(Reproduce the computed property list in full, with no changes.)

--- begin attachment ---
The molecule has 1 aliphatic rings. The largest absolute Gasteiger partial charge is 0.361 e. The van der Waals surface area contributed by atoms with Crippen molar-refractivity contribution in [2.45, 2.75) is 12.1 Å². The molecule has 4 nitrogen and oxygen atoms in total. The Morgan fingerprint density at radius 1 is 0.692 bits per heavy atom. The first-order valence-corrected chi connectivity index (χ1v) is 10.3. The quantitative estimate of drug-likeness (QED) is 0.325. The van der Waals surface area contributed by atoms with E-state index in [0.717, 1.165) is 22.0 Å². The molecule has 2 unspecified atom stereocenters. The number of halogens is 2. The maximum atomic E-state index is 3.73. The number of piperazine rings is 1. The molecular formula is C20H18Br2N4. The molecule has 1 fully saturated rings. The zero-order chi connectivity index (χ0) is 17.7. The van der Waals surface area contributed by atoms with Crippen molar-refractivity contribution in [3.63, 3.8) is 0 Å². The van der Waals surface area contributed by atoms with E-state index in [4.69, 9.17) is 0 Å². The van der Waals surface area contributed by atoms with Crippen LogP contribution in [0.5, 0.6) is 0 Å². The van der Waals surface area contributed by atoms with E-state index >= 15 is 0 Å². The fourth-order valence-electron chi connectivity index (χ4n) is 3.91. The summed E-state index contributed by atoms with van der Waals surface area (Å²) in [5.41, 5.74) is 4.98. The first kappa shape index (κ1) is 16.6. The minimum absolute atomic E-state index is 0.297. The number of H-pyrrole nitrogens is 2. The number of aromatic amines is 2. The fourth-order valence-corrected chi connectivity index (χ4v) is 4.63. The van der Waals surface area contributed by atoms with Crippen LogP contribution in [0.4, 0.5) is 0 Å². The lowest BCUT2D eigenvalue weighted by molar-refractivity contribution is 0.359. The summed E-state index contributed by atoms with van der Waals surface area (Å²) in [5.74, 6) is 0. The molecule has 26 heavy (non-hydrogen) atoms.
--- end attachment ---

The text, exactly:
The molecule has 1 aliphatic rings. The largest absolute Gasteiger partial charge is 0.361 e. The van der Waals surface area contributed by atoms with Crippen molar-refractivity contribution in [2.45, 2.75) is 12.1 Å². The molecule has 4 nitrogen and oxygen atoms in total. The Morgan fingerprint density at radius 1 is 0.692 bits per heavy atom. The first-order valence-corrected chi connectivity index (χ1v) is 10.3. The quantitative estimate of drug-likeness (QED) is 0.325. The van der Waals surface area contributed by atoms with E-state index in [0.717, 1.165) is 22.0 Å². The molecule has 2 unspecified atom stereocenters. The number of halogens is 2. The maximum atomic E-state index is 3.73. The number of piperazine rings is 1. The molecular formula is C20H18Br2N4. The molecule has 1 fully saturated rings. The zero-order chi connectivity index (χ0) is 17.7. The van der Waals surface area contributed by atoms with Crippen molar-refractivity contribution in [3.63, 3.8) is 0 Å². The van der Waals surface area contributed by atoms with E-state index in [4.69, 9.17) is 0 Å². The van der Waals surface area contributed by atoms with Crippen LogP contribution in [0.5, 0.6) is 0 Å². The van der Waals surface area contributed by atoms with E-state index >= 15 is 0 Å². The fourth-order valence-electron chi connectivity index (χ4n) is 3.91. The summed E-state index contributed by atoms with van der Waals surface area (Å²) in [5.41, 5.74) is 4.98. The first kappa shape index (κ1) is 16.6. The minimum absolute atomic E-state index is 0.297. The number of H-pyrrole nitrogens is 2. The number of aromatic amines is 2. The fourth-order valence-corrected chi connectivity index (χ4v) is 4.63. The van der Waals surface area contributed by atoms with Crippen LogP contribution in [0.4, 0.5) is 0 Å². The lowest BCUT2D eigenvalue weighted by molar-refractivity contribution is 0.359. The summed E-state index contributed by atoms with van der Waals surface area (Å²) in [5.74, 6) is 0. The molecule has 26 heavy (non-hydrogen) atoms.